“I don’t know. But now he’s telling about the next higher circle carving. It’s a boat on water, he said.”

 Mr. Joliba’s voice was true again with no breeze to disturb his words. “The next circle represents my father and his oneness with the people, as we all are one with the waters, like a boat on the water. The blue waters of the Volta River are streams of our lives, bearing boats, keeping fish, giving us fertile riverbeds … .”

A rotund woman erupted to those crowded near her, “Blue water? We go to the well and place buckets of brown water on our strong daughters’ shoulders. Good for Mr. Joliba.”

Mingling with the agreement of, ‘here, here,’ the flock of white birds returned, swooping in a flurry of visual wonderment. The birds created an ascending cumulus tower, soothing the two hundred eyes with a salve of pure heavenliness.

“Oh, Grandmama, the flock of birds are circling again. Do you hear them calling?”

Banji’s tangle of friends ran close and called, “Hey, Banj, did you see those huge tits carved on that pillar?”

Banji’s eyebrows shot up. He pointed to his ears and indicated his grandmother standing next to him. The boys hollared and dashed off to have a closer look at the horses.

“Grandmama, let’s go home now. It will take us almost an hour, and it’s mostly up hill. Shall we get started?”

“Oh, no, my little tiger cub, your words must show me everything today.” Grandmama pulled her grandson close to her body and kissed the top of his head.

Mr. Joliba’s son paused and cleared his throat. No one applauded. None who had been hired by old Mr. Joliba felt he was ‘one’ with the people, like the boat on the water. The man behind Banji said as much. Banji noticed frowns, smirks and the suggested sarcasm of eye-rolling, and wondered why the party had begun to turn into an unhappy event. Mr. Joliba’s son continued to read.

“See the glass, like a sparkling jewel, topping his polished monument. Do you see a tear of joy, or a droplet of water perched delicately on the skin of a fresh fruit before it is cut?”

He smiled and pointed toward the sculpture. Oblique cuts and bevels were carved into the surface of the glass causing glittering sunbursts. The play of the sun on the surfaces caused the on-lookers to cover their eyes from the almost blinding reflection of light.

Mr. Joliba’s son called above the stirring breeze, “This apparition of air and light is the earthly symbol of my father’s pure soul… .”

The breeze became a squall. Dust blew up from the ground. The birds were blown from the trees and circled the sky, curling into the square and flew near the heads of the crowd. Town’s people protected their eyes from the stinging dust.

Voices called out in horror and disbelief as the strong wind flung the white birds into the glass of the airy sparkling monument. Delicate yellow beaks cracked into the glass with the sound of breaking twigs or dried bones. Many birds were momentarily held in place; then slid to the stone-strewn dry earth. Their little legs clawed at the air from the ground. Delicate white wings, stained with bright red blood, jutted up at broken angles from flattened, still bodies in the weedy grasses. The pitiful chirping was drowned by the gasps of disbelief and the people calling, “No, no.”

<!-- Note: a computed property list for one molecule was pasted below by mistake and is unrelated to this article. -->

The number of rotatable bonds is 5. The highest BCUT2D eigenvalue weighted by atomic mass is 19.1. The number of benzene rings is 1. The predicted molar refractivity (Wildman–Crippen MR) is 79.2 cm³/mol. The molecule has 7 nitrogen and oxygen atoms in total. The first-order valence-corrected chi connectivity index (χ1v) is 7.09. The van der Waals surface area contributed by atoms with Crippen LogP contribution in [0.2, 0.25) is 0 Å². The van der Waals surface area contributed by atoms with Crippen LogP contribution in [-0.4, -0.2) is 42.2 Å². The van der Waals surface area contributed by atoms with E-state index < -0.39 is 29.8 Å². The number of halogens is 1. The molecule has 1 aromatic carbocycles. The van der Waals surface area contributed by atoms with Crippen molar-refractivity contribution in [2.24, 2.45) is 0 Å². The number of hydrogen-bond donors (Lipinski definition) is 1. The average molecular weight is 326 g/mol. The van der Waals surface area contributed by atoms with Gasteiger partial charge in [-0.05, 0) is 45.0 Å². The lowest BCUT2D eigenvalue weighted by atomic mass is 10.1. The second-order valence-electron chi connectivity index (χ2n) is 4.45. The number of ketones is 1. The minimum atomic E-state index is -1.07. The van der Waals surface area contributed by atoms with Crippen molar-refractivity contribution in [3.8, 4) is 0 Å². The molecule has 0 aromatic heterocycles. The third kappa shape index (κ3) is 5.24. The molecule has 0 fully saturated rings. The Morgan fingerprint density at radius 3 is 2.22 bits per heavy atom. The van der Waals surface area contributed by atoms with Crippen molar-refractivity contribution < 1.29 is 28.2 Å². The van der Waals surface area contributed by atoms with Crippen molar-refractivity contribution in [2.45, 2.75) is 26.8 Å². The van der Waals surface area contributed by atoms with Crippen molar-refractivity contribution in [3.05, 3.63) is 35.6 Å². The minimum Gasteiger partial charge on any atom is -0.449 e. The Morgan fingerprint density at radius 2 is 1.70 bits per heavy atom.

Those closest to the monument hurried away from the scene. Little children hid their faces in their parents’ necks and cried. Adults’ hands covered the eyes of the bigger children. Families retreated through the square, dispersing to villages and onto the paths to their homes.

 Grandmama called, “Banji, what has happened?” She held the rope to her quivering lips.

“Grandmama, we must go. The show is over. The great winds have come before the season for rain. The wind was very sudden and even Mr. Joliba’s son has run away. There is no more show for us. The horses are gone. The yellow banners on the stage are blown away like rags. Old Mr. Joliba has gone to God in great beauty.”

Banji was grateful his grandmother could not experience the shock and death of the unearthly beautiful birds. He turned the old woman toward the path to their own home.

“You know, Mr. Joliba did not love his wife as she loved him. He was not a good husband to her,” Grandmama said. “I know because I was a pretty young girl once and Mr. Joliba was kind to me as he should have been to his gentle wife. You are not big enough to know how men are, or how you might become.” Grandmama said, “Come, I have seen enough. I must put drops in my eyes.”

Banji listened. He kicked some stones from his grandmama’s path and walked with his lower lip pouted out.

Leave a Comment

Your email address will not be published. Required fields are marked *